When workers broke ground in 1997, River Ranch became the first community in the Lafayette area to be built from scratch in over 100 years, according to the project’s developers. In the 25 years since, many others have followed suit, but River Ranch remains among the region’s premier planned neighborhoods.
Nestled in the heart of the city, River Ranch has become a haven for those craving convenience and community. Developers stayed true to their neighbors-first philosophy, building what they describe as “a return to the traditional concept of Main Street in America.”
With seven architecturally distinct neighborhoods that all feature wide sidewalks and narrow streets, River Ranch is intentionally walkable. Scattered throughout each district, you’ll find a variety of retail, dining and professional services. The town square is the heart of the community, serving as the center of daily life and a destination for events, performances, festivals and more.
With bike paths, hiking trails, underground walkways, and a park in each district, the neighborhood is designed to be enjoyed.
The neighborhood’s founder, Robert Daigle, has designed a dozen other planned communities in Louisiana, but chose to lay his own roots in River Ranch.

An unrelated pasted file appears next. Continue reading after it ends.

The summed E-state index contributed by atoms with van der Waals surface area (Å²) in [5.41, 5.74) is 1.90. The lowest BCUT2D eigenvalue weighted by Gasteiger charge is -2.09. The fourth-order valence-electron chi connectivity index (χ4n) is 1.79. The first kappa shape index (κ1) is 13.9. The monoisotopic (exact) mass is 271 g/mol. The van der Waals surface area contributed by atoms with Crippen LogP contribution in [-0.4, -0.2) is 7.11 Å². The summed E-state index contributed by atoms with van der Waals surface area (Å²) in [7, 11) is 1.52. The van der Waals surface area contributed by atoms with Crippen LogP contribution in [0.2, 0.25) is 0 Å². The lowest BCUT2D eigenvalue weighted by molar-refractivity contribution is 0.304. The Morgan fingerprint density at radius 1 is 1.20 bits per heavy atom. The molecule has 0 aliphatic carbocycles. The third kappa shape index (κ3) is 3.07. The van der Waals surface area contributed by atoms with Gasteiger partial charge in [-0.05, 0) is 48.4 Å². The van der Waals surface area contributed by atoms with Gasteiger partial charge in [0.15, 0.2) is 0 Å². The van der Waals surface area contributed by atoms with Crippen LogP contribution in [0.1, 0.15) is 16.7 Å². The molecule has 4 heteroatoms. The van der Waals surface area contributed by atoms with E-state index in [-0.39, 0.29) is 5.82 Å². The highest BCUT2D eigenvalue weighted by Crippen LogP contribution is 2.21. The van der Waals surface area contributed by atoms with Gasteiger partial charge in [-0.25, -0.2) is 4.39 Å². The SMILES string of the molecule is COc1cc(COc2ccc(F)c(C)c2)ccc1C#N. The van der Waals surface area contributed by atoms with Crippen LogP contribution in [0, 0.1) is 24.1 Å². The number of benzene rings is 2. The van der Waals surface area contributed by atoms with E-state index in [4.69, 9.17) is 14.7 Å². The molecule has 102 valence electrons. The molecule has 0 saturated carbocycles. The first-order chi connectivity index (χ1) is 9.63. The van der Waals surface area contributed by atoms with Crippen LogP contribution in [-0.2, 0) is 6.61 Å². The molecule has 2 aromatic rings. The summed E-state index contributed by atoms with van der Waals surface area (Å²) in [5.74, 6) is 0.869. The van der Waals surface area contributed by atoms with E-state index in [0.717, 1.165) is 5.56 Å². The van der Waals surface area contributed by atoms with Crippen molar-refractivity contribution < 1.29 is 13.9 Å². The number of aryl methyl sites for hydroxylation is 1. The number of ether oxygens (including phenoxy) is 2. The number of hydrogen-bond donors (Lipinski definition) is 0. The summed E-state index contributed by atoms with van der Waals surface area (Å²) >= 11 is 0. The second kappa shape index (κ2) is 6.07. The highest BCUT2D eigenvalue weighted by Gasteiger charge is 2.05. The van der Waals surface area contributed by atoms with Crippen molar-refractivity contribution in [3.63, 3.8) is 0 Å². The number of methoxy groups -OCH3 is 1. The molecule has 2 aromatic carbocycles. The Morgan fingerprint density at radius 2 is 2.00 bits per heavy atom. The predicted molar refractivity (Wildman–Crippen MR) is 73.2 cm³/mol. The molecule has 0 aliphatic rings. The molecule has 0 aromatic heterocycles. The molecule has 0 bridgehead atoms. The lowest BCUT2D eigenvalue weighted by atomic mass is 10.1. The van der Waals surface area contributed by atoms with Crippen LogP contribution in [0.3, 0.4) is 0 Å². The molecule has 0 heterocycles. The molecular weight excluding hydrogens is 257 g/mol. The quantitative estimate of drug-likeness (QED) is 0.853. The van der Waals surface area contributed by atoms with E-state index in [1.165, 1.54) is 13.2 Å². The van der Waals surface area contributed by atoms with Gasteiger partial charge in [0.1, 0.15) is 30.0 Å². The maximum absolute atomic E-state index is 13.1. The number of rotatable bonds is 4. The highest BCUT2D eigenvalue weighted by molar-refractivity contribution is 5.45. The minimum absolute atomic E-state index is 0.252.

While River Ranch is appealing for people of all ages, realtor Joel Bacque said it is particularly attractive to retirees looking to downsize while remaining active and engaged in their communities. Many homes in River Ranch prioritize architectural integrity over size, which Bacque said is great for those seeking easier upkeep, without sacrificing quality.
Bacque said another big draw for older residents is River Ranch’s proximity to the new Our Lady of Lourdes hospital, which is less than 10 minutes away.
Although the neighborhood offers many upscale amenities — including a private club and an array of boutique shops — River Ranch is not a gated community. Bacque said while this might be a deterrent for some, it is also an asset for many retirement-age individuals who do not want to be closed off from the world. The neighborhood is open and friendly, he said, and encourages people to get to know one another.
River Ranch residents are handed all the ingredients needed to enjoy a vibrant social life, which Bacque said many of his retirement age clients find appealing. River Ranch is not a retirement community, he said, but it provides similar ease, comfort and support, without the limitation of age-restricted living.
The Settlement at Live Oak
Shaded by centuries-old oak trees and nestled into the banks of Bayou Lafourche, Thibodaux’s Settlement at Live Oak offers a more serene, nature-driven lifestyle, while still providing modern-day comfort and amenities. The neighborhood is walkable and lively — with plenty of dining, shopping and recreation options — while still maintaining the charm of rural, small-town Louisiana living.